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Standing out as a fine example of Renaissance civilization, the magnificent court of Urbino was a cultural magnet, attracting artists, craftsmen, intellectuals and those in search of knowledge.
Federigo da Montefeltro (1422-82) was the last of the great condottieri, that breed of professional soldiers who sold their skills to warring states. By all accounts he was an unusually gifted man who became ruler of Urbino by popular demand after the murder of his half brother, Oddantonio. His reputation as a trustworthy general made him increasingly sought after, and enabled him to charge high fees for his services. And the income from these military campaigns provided the funds for Federigo's greatest achievement, the Ducal Palace of Urbino, in which he assembled a court that became a scintillating example of Renaissance civilization.
As the Duke, Federigo himself set the standard for court life. He had been given the all round education of character, mind and body offered by the famed Vittorino da Feltre, and attempted in his own life to combine the virtuous man of action with the intellectual. He had the typical Renaissance characteristics the need for display, self-expression and prestige and he channelled these aspects of his personality into the public life of the court; personally, he maintained a sober and ordered existence.
Federigo was a deeply religious man. But his was not a narrow belief rather it was a broad understanding, in keeping with the inquiring spirit of the age. And the all-embracing nature of his mind is indicated by the plans he made for various temples to be built within the court. One was to be dedicated to the Christian divinity, another to poetry and humanity, a third to nature triumphant. This seeming paganism, far from threatening his Christianity, reinforced it.
Constantly in search of knowledge, Federigo encouraged speculation. He studied philosophy and practiced Latin and Greek. One biographer praised him for his skill in geometry and arithmetic, claiming that the Duke made a point of acquiring some new piece of knowledge every day. Meanwhile his artistic patronage also represented power, and reflected his military success. In 1465 Federigo was appointed Captain of the Papal armies, and in some of the disputes between rival city states it was he who held the balance of power. Consequently, it was as much from self-protection as from profit that he took employment against the Malatesta family of Rimini and then later allied with them against Papal greed.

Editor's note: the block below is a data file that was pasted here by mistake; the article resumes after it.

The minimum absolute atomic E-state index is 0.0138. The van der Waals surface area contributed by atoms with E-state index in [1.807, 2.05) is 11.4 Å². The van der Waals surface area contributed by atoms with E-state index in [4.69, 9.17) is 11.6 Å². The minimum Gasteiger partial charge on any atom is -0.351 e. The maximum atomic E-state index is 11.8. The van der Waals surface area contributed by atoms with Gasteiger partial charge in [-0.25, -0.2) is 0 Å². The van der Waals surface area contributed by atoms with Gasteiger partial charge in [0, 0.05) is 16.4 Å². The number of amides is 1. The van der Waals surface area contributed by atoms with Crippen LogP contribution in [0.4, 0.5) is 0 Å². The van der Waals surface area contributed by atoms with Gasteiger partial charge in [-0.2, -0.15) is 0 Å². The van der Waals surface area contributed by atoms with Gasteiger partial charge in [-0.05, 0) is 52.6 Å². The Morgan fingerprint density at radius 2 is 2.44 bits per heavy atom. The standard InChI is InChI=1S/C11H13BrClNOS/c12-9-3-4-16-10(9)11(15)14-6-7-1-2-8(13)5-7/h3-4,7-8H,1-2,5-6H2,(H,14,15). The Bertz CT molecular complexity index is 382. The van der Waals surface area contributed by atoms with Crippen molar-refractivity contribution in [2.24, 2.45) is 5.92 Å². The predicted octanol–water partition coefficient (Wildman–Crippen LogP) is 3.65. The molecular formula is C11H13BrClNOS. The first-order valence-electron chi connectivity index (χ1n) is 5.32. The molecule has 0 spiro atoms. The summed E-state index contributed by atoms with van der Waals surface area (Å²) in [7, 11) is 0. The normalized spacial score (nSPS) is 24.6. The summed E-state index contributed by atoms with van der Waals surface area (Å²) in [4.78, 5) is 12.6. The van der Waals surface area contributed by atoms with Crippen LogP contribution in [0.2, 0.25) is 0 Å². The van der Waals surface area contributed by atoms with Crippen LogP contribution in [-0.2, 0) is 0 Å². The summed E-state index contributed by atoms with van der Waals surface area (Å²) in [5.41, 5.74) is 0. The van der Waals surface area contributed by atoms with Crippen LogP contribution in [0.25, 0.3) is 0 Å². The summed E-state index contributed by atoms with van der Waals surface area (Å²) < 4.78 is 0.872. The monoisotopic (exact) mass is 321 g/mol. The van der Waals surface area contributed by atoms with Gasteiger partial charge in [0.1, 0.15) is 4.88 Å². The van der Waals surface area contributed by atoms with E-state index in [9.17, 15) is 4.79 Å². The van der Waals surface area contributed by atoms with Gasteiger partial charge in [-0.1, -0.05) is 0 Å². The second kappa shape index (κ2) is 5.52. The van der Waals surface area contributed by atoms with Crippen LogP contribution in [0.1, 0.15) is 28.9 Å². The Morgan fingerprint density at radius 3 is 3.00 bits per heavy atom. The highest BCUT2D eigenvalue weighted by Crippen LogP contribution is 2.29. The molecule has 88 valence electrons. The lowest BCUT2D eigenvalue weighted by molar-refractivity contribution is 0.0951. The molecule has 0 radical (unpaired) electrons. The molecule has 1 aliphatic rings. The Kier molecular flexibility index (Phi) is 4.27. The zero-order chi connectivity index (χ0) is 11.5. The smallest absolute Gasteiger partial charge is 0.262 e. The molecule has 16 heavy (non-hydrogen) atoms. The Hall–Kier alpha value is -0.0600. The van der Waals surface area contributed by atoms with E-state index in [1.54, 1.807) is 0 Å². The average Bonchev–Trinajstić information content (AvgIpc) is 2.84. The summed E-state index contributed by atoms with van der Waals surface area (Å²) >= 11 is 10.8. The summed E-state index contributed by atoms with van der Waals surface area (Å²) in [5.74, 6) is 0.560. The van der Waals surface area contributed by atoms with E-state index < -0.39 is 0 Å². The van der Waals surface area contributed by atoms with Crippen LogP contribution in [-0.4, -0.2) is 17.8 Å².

Castiglione in his famous Book of the Courtier described Federigo as 'the light of Italy'. Certainly for later generations this book put Urbino on the map, as the ideal city state whose inhabitants pursued the most refined code of manners available. Undoubtedly, the women of the court were a greatly civilizing presence. Two in particular, Federigo's wife, Battista Sforza, and his daughter-in-law, Elisabetta Gonzaga, enjoyed a reputation for possessing formidable intelligence and personality. Customs were changing: greater respect was paid to the opinions of women, especially when the Duchess proved so capable of governing in the Duke's absence on campaign.
Details of everyday life at the court of Urbino are few. Federigo's reign was described in several chronicles, but the writers pay most attention to his military exploits. Some interesting figures were recorded, however, which gave an indication of the royal scale of life in the palace. There were some 500 people at the court and this figure included 200 servants, five 'readers aloud' at meals, and a man whose job was to look after the pet giraffe.